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Eastern Kingbird by Mike Benkis


Brown Creepers Aren't Creepy

Is it a wren? Is it a woodpecker? What is that long-beaked bird pecking under the bark? Though the Brown Creeper’s conservation status is considered “low concern,” ASO members should consider themselves lucky to spot one. The Brown Creeper can be found in wooded areas, foraging for insects on large trees with ridged and furrowed bark. Most Nebraskans do not have this habitat in their backyard, but ASO member Tom Neneman is not most Nebraskans. Tom’s property west of Immanuel Hospital, which includes a stream that originates about a mile north, has been largely untouched for 60 years. Tom says, “It is never too late to become an ASO member and to start adding a little something to your yard for birds and wildlife.” Tom’s reintroduction of native prairie grasses, bushes, and trees has no doubt contributed to the wide variety of birds and wildlife that he now appreciates seeing in his own backyard. 

Of the Brown Creepers, Tom says, “They seem to hunt for food at dusk and dawn, and dislike sunny days. The little Creepers must have learned that the bright light makes it easier for predators to spot them.” Tom also observes that relatively larger birds, such as Downy Woodpeckers, White Breasted Nuthatches, and Juncos, chase them away from trying to feed on pieces of suet that have fallen into the cracks between the bark. Taking pity on the tiny birds, Tom ensured that his local Brown Creepers were able to enjoy some treats away from the bullies during the long winter months.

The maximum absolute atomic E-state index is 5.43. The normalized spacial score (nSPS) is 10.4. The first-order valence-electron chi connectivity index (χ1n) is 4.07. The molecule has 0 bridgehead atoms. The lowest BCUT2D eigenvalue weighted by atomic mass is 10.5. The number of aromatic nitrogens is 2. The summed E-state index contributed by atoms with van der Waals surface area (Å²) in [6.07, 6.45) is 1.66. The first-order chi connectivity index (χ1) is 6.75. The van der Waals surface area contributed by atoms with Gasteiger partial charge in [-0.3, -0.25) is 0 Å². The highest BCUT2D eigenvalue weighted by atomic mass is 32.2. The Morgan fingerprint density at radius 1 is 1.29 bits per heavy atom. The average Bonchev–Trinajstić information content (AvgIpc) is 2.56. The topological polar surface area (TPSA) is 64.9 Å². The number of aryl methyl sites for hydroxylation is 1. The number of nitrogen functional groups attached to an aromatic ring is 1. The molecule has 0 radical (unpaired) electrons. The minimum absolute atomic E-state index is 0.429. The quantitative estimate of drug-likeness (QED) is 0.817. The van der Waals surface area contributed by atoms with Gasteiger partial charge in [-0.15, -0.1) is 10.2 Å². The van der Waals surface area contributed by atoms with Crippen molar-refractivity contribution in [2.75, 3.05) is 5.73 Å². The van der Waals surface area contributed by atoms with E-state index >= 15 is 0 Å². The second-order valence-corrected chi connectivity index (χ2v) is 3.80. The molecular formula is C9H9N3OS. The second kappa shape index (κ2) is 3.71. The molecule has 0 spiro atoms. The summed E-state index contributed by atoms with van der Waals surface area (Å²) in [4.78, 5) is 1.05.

The naturalist W.M. Tyler, writing in 1948, captured this species’ energy and fragility in a memorable description, 

“The Brown Creeper, as he hitches along the bole of a tree, looks like a fragment of detached bark that is defying the law of gravitation by moving upward over the trunk, and as he flies off to another tree he resembles a little dry leaf blown about by the wind.”

Photo by U.S. Fish and Wildlife Service

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